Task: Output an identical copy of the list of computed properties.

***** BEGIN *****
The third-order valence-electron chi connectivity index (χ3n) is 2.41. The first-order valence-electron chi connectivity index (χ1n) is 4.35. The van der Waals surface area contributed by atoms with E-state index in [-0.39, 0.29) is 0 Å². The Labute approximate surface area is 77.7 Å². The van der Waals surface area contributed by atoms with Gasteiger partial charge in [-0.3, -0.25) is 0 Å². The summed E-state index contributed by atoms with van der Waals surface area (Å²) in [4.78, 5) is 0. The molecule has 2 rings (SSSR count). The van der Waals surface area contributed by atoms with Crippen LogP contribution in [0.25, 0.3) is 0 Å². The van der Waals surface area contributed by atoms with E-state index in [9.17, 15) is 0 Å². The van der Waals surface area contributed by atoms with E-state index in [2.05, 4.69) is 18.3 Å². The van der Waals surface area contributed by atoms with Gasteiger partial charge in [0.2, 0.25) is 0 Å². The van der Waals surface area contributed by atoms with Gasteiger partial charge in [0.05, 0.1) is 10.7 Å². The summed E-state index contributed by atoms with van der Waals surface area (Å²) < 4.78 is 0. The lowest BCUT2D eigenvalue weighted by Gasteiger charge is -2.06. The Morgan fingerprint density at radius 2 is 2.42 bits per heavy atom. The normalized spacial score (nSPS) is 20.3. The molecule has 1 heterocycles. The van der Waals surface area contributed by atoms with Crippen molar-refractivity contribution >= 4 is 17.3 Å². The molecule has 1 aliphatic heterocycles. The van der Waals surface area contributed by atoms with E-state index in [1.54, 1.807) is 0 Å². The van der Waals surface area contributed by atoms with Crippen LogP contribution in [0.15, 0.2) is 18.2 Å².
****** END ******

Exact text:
The third-order valence-electron chi connectivity index (χ3n) is 2.41. The first-order valence-electron chi connectivity index (χ1n) is 4.35. The van der Waals surface area contributed by atoms with E-state index in [-0.39, 0.29) is 0 Å². The Labute approximate surface area is 77.7 Å². The van der Waals surface area contributed by atoms with Gasteiger partial charge in [-0.3, -0.25) is 0 Å². The summed E-state index contributed by atoms with van der Waals surface area (Å²) in [4.78, 5) is 0. The molecule has 2 rings (SSSR count). The van der Waals surface area contributed by atoms with Crippen LogP contribution in [0.25, 0.3) is 0 Å². The van der Waals surface area contributed by atoms with E-state index in [9.17, 15) is 0 Å². The van der Waals surface area contributed by atoms with E-state index in [2.05, 4.69) is 18.3 Å². The van der Waals surface area contributed by atoms with Gasteiger partial charge in [0.2, 0.25) is 0 Å². The van der Waals surface area contributed by atoms with Gasteiger partial charge in [0.05, 0.1) is 10.7 Å². The summed E-state index contributed by atoms with van der Waals surface area (Å²) < 4.78 is 0. The lowest BCUT2D eigenvalue weighted by Gasteiger charge is -2.06. The Morgan fingerprint density at radius 2 is 2.42 bits per heavy atom. The normalized spacial score (nSPS) is 20.3. The molecule has 1 heterocycles. The van der Waals surface area contributed by atoms with Crippen molar-refractivity contribution >= 4 is 17.3 Å². The molecule has 1 aliphatic heterocycles. The van der Waals surface area contributed by atoms with E-state index in [1.54, 1.807) is 0 Å². The van der Waals surface area contributed by atoms with Crippen LogP contribution in [0.15, 0.2) is 18.2 Å².